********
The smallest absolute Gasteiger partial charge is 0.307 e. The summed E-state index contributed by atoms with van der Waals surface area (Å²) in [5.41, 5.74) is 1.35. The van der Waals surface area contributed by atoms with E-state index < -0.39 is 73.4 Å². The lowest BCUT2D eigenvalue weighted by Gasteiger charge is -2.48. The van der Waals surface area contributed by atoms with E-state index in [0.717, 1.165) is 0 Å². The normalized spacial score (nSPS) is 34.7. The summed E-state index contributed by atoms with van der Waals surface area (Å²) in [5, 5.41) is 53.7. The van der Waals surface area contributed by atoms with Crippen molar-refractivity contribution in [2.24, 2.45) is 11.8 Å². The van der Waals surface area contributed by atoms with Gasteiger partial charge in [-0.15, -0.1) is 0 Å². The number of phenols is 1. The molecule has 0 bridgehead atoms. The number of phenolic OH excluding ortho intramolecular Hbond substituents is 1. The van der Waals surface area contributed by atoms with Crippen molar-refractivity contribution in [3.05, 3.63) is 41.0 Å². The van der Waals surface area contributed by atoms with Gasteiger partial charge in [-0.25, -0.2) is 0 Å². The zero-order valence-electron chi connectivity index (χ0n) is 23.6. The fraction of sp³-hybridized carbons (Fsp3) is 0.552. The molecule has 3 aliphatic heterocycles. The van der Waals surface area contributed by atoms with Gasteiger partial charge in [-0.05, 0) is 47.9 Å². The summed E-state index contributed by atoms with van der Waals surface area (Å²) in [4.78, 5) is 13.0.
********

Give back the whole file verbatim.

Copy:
The smallest absolute Gasteiger partial charge is 0.307 e. The summed E-state index contributed by atoms with van der Waals surface area (Å²) in [5.41, 5.74) is 1.35. The van der Waals surface area contributed by atoms with E-state index < -0.39 is 73.4 Å². The lowest BCUT2D eigenvalue weighted by Gasteiger charge is -2.48. The van der Waals surface area contributed by atoms with E-state index in [0.717, 1.165) is 0 Å². The normalized spacial score (nSPS) is 34.7. The summed E-state index contributed by atoms with van der Waals surface area (Å²) in [5, 5.41) is 53.7. The van der Waals surface area contributed by atoms with Crippen molar-refractivity contribution in [2.24, 2.45) is 11.8 Å². The van der Waals surface area contributed by atoms with Gasteiger partial charge in [-0.15, -0.1) is 0 Å². The number of phenols is 1. The molecule has 0 bridgehead atoms. The number of phenolic OH excluding ortho intramolecular Hbond substituents is 1. The van der Waals surface area contributed by atoms with Crippen molar-refractivity contribution in [3.05, 3.63) is 41.0 Å². The van der Waals surface area contributed by atoms with Gasteiger partial charge in [-0.25, -0.2) is 0 Å². The zero-order valence-electron chi connectivity index (χ0n) is 23.6. The fraction of sp³-hybridized carbons (Fsp3) is 0.552. The molecule has 3 aliphatic heterocycles. The van der Waals surface area contributed by atoms with Gasteiger partial charge in [-0.05, 0) is 47.9 Å². The summed E-state index contributed by atoms with van der Waals surface area (Å²) in [4.78, 5) is 13.0.